But all the returnees avoided the designated points of return, either to evade the Pakistani security agencies who kept a close watch on them, or the Indian security forces who may arrest them.
In 2017, the government of Indian-administered Kashmir said at least 377 ex-rebels and 864 of their family members returned from Pakistan via Nepal and Bangladesh since the amnesty was announced seven years ago.
However, the government added, since none of the rebels had returned via the approved routes, they were not entitled to any benefits under the amnesty policy.
‘Don’t see light at end of this tunnel’
While planning the return to his home in Indian-administered Kashmir, Ahanger had assured Rehman they would return to Muzaffarabad within months.
The family of five took a flight to Kathmandu from Islamabad, crossed into India, and then switched buses and trains to reach Drugmulla village in Kupwara.
As soon as he reached home, Ahanger destroyed his family’s travel documents, including their Pakistani passports.
“It has been eight years since and I don’t see any light at the end of this tunnel,” Rehman told Al Jazeera.
She could not make it to Muzaffarabad when her father died in 2019. “I talk to my family using the messaging apps on my phone,” she said.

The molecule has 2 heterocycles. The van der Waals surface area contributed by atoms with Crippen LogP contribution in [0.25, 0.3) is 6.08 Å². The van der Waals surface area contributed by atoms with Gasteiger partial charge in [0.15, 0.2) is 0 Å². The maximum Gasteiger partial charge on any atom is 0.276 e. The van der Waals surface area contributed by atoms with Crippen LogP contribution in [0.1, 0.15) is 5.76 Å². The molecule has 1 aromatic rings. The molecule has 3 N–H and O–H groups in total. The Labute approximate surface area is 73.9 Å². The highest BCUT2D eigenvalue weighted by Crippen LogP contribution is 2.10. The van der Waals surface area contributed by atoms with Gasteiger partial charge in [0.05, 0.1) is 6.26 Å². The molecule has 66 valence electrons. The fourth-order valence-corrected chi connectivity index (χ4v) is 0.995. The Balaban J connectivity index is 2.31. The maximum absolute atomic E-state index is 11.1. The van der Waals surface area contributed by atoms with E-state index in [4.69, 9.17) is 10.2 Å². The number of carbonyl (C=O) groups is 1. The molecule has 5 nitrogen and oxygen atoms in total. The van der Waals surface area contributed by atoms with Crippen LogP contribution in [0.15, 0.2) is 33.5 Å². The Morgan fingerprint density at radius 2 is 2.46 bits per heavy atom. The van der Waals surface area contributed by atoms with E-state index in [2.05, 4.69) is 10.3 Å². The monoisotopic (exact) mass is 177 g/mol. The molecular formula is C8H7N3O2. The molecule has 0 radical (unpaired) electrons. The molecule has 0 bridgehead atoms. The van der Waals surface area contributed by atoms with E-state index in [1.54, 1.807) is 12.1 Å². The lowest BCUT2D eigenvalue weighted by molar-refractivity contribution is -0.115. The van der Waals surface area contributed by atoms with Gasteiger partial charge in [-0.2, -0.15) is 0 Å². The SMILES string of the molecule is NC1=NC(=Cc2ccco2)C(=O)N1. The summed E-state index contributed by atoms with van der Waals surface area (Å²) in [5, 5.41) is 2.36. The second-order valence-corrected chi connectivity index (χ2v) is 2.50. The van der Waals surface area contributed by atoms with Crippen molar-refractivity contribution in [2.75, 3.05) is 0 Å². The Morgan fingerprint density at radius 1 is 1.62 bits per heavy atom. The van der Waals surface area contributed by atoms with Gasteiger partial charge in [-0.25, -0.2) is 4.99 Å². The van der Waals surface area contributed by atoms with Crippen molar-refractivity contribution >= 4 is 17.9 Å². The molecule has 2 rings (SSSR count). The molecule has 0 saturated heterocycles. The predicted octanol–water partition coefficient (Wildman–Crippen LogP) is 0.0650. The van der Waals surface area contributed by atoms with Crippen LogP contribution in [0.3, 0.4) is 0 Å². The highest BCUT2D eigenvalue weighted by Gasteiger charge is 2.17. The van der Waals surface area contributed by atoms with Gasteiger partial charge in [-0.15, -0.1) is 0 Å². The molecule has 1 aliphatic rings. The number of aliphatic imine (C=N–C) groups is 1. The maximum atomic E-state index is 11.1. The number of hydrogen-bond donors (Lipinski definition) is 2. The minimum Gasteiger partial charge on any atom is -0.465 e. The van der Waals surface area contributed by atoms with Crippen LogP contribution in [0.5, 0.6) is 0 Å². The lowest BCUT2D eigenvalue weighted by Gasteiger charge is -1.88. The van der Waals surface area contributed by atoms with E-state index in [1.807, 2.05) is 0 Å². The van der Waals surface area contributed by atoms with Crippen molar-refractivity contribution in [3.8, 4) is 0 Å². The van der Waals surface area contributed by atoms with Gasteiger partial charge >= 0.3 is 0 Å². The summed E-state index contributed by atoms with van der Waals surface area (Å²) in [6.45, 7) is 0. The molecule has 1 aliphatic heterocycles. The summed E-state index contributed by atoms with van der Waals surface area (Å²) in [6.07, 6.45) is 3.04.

Today, Rehman regrets her decision to return to India and feels deceived.
“I don’t have a passport. My Pakistani passport was destroyed by my husband after coming here. I can’t get an Indian passport because I don’t have Indian citizenship,” she said.
The future of their children also worries her.
“Is there any guarantee that my husband’s past will not cast a shadow over my children? Will they be allowed to go abroad to study, to work, if they want to in future?” she asked.
“My husband is still being called an ex-militant and I am being called a Pakistani, an outsider.”
Rehman asked why Kashmiri politicians married to Pakistani women are allowed to travel freely – an apparent reference to Sajjad Lone, a separatist-turned-pro-India politician.
“What are we being targeted for?” she asked Al Jazeera.
Rehman is one of nearly 370 women, either from Pakistan-administered Kashmir or from different parts of the Muslim-majority country, suffering the same fate on the Indian side of Kashmir.
Many of them feel their and their children’s futures are in limbo, with their husbands’ past stopping them from seeing their own families.